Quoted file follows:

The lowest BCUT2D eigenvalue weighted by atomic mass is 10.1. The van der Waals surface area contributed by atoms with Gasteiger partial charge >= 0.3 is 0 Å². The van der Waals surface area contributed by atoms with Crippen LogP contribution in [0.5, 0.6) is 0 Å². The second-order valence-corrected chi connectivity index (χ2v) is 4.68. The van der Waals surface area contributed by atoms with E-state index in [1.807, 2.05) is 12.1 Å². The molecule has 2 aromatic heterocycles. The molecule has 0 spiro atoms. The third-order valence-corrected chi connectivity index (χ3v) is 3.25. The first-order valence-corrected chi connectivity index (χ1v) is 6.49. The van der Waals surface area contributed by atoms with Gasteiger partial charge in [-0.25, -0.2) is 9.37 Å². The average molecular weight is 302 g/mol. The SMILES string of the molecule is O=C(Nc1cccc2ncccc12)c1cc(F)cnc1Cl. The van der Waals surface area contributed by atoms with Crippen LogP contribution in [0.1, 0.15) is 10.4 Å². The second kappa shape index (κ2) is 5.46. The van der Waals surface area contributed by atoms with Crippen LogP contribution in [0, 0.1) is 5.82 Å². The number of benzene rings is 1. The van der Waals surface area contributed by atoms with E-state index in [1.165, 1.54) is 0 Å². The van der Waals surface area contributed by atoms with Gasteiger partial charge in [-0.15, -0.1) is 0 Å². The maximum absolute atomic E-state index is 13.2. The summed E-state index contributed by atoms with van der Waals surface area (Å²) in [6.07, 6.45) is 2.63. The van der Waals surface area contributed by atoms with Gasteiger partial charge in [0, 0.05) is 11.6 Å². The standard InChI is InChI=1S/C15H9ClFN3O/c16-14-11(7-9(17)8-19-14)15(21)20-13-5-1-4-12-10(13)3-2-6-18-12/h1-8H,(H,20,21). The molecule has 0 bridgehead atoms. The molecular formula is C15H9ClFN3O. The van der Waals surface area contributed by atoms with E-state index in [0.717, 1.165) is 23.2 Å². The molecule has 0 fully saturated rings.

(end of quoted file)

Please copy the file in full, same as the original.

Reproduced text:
The lowest BCUT2D eigenvalue weighted by atomic mass is 10.1. The van der Waals surface area contributed by atoms with Gasteiger partial charge >= 0.3 is 0 Å². The van der Waals surface area contributed by atoms with Crippen LogP contribution in [0.5, 0.6) is 0 Å². The second-order valence-corrected chi connectivity index (χ2v) is 4.68. The van der Waals surface area contributed by atoms with E-state index in [1.807, 2.05) is 12.1 Å². The molecule has 2 aromatic heterocycles. The molecule has 0 spiro atoms. The third-order valence-corrected chi connectivity index (χ3v) is 3.25. The first-order valence-corrected chi connectivity index (χ1v) is 6.49. The van der Waals surface area contributed by atoms with Gasteiger partial charge in [-0.25, -0.2) is 9.37 Å². The average molecular weight is 302 g/mol. The SMILES string of the molecule is O=C(Nc1cccc2ncccc12)c1cc(F)cnc1Cl. The van der Waals surface area contributed by atoms with Crippen LogP contribution in [0.1, 0.15) is 10.4 Å². The second kappa shape index (κ2) is 5.46. The van der Waals surface area contributed by atoms with Crippen LogP contribution in [0, 0.1) is 5.82 Å². The number of benzene rings is 1. The van der Waals surface area contributed by atoms with E-state index in [1.165, 1.54) is 0 Å². The van der Waals surface area contributed by atoms with Gasteiger partial charge in [-0.15, -0.1) is 0 Å². The maximum absolute atomic E-state index is 13.2. The summed E-state index contributed by atoms with van der Waals surface area (Å²) in [6.07, 6.45) is 2.63. The van der Waals surface area contributed by atoms with Gasteiger partial charge in [0, 0.05) is 11.6 Å². The standard InChI is InChI=1S/C15H9ClFN3O/c16-14-11(7-9(17)8-19-14)15(21)20-13-5-1-4-12-10(13)3-2-6-18-12/h1-8H,(H,20,21). The molecule has 0 bridgehead atoms. The molecular formula is C15H9ClFN3O. The van der Waals surface area contributed by atoms with E-state index in [0.717, 1.165) is 23.2 Å². The molecule has 0 fully saturated rings.